Europe's 1st ever Jupiter mission in 'home straight' ahead of April launch

The European Jupiter Icy Moons Explorer, Juice, being unpacked at Europe’s Spaceport in French Guiana following its 9 February 2023 arrival from Airbus Toulouse.
The European Jupiter Icy Moons Explorer, Juice, being unpacked at Europe’s Spaceport in French Guiana following its 9 February 2023 arrival from Airbus Toulouse. (Image credit: ESA-CNES-Arianespace/Optique video du CSG/S. Martin)

Europe's first Jupiter-bound mission is in the final stages of preparations for its launch on April 13 from the European spaceport in Kourou, French Guiana. 

Functional tests and a countdown rehearsal have been successfully completed ahead of the launch of the Jupiter Icy Moons Explorer, or JUICE, and teams are getting ready to fuel the spacecraft as well as its carrier rocket, the European Space Agency (ESA), which manages the mission, said in a series of tweets on Friday (March 10) and Saturday (March 11). 

"With just five weeks to go, preparations for launch are ramping up here at @EuropeSpacePort. Soon enough #ESAJuice will be sealed inside its protective fairing and mounted atop this mighty @Ariane5," ESA tweeted with a series of images from the rocket integration building. "Seeing the rocket taking shape, it's starting to feel real."

Related: Europe's flagship JUICE mission will study the Jupiter moons Europa, Callisto and Ganymede.

JUICE will be lofted into space for its eight-year voyage through the solar system by the European heavy-lift Ariane 5 rocket. The mission is Europe's first individual attempt to explore bodies in the outer solar system and will represent the penultimate liftoff for the workhorse Ariane 5, which has served the European space industry since 1996. 

Related: Jupiter missions: Past, present and future

"We are truly on the home straight now," European aerospace giant Airbus, which led the consortium that built the spacecraft, wrote in an emailed statement released on March 7. "JUICE was shipped from the Airbus production site in Toulouse, France to South America, where it is now undergoing final preparations by our engineers before launch on 13 April by an Ariane 5 rocket from French Guiana."

If all goes well, the 6.6-ton (6 metric tons) spacecraft will arrive at Jupiter in 2031 and will then embark on a complex tour around the planet and three of its main moons: Ganymede, Europa and Callisto. JUICE will become the first spacecraft ever to orbit a moon other than Earth's own in 2035, when it shifts from the orbit of Jupiter to that of its largest moon Ganymede.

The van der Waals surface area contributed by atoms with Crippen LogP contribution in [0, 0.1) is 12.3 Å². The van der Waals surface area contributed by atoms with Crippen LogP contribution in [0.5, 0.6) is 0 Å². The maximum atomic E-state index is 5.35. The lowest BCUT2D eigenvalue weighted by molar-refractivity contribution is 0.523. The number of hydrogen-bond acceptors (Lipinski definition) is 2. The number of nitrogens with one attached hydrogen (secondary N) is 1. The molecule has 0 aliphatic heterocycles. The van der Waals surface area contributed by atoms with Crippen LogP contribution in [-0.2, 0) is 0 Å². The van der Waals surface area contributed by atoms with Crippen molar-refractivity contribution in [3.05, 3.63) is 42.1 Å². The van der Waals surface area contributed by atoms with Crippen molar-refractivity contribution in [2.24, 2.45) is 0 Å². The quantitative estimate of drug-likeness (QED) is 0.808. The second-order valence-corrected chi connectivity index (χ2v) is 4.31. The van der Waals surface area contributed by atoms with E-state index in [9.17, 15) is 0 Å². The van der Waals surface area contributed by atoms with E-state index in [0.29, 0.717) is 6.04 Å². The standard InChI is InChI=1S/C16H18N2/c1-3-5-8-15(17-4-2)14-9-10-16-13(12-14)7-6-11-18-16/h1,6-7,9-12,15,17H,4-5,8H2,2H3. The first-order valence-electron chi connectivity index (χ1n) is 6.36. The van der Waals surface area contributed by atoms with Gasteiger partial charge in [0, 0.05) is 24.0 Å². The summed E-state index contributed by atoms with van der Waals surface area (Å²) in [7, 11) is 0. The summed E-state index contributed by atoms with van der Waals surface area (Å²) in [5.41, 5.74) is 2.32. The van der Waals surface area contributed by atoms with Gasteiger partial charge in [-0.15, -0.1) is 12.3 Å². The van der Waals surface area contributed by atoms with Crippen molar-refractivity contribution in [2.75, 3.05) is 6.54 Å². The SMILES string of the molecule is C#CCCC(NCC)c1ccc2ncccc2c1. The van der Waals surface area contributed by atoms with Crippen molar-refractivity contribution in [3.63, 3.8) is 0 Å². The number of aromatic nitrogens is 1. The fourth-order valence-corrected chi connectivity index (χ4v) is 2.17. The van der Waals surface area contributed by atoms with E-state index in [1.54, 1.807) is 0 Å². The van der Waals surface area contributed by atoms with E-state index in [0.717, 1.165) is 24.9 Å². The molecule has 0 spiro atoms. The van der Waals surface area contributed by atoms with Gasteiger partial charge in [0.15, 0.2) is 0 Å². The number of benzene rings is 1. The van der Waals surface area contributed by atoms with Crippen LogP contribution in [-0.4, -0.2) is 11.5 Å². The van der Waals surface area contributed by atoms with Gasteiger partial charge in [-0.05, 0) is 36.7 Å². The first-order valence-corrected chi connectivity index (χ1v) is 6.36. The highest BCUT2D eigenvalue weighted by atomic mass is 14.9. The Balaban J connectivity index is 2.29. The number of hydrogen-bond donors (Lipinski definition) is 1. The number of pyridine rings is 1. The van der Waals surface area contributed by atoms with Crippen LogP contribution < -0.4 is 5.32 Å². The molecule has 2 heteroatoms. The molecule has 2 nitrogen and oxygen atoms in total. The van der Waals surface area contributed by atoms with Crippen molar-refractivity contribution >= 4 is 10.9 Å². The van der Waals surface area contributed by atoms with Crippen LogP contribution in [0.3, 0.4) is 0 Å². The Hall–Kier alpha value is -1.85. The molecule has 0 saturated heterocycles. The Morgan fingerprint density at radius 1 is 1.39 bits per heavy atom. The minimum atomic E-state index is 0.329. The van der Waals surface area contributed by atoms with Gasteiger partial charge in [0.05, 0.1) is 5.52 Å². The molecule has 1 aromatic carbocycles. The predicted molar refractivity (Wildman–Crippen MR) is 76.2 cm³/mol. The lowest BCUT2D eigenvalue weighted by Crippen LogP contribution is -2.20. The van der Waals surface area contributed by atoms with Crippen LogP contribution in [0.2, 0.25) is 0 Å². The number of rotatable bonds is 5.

Equipped with a set of 10 cutting-edge science instruments, JUICE will allow scientists to study the moons, including their interior, like never before. The mission is expected to make major contributions to our understanding of whether life could exist on those ice-covered, ocean-harboring bodies. 

JUICE will arrive at Jupiter a few years after the end of NASA's Juno mission, which is expected to take place in 2025. However, another NASA mission, Europa Clipper, set to launch next year, will arrive at the Jupiter system ahead of JUICE to study the icy ocean moon Europa, which astrobiologists regard as one of the solar system's best bets to host alien life

The European Space Agency, which manages the mission, previously collaborated with NASA on the Cassini-Huygens mission to Saturn

Follow Tereza Pultarova on Twitter @TerezaPultarova. Follow us on Twitter @Spacedotcom and on Facebook

Join our Space Forums to keep talking space on the latest missions, night sky and more! And if you have a news tip, correction or comment, let us know at:

Tereza Pultarova
Senior Writer

Tereza is a London-based science and technology journalist, aspiring fiction writer and amateur gymnast. Originally from Prague, the Czech Republic, she spent the first seven years of her career working as a reporter, script-writer and presenter for various TV programmes of the Czech Public Service Television. She later took a career break to pursue further education and added a Master's in Science from the International Space University, France, to her Bachelor's in Journalism and Master's in Cultural Anthropology from Prague's Charles University. She worked as a reporter at the Engineering and Technology magazine, freelanced for a range of publications including Live Science,, Professional Engineering, Via Satellite and Space News and served as a maternity cover science editor at the European Space Agency.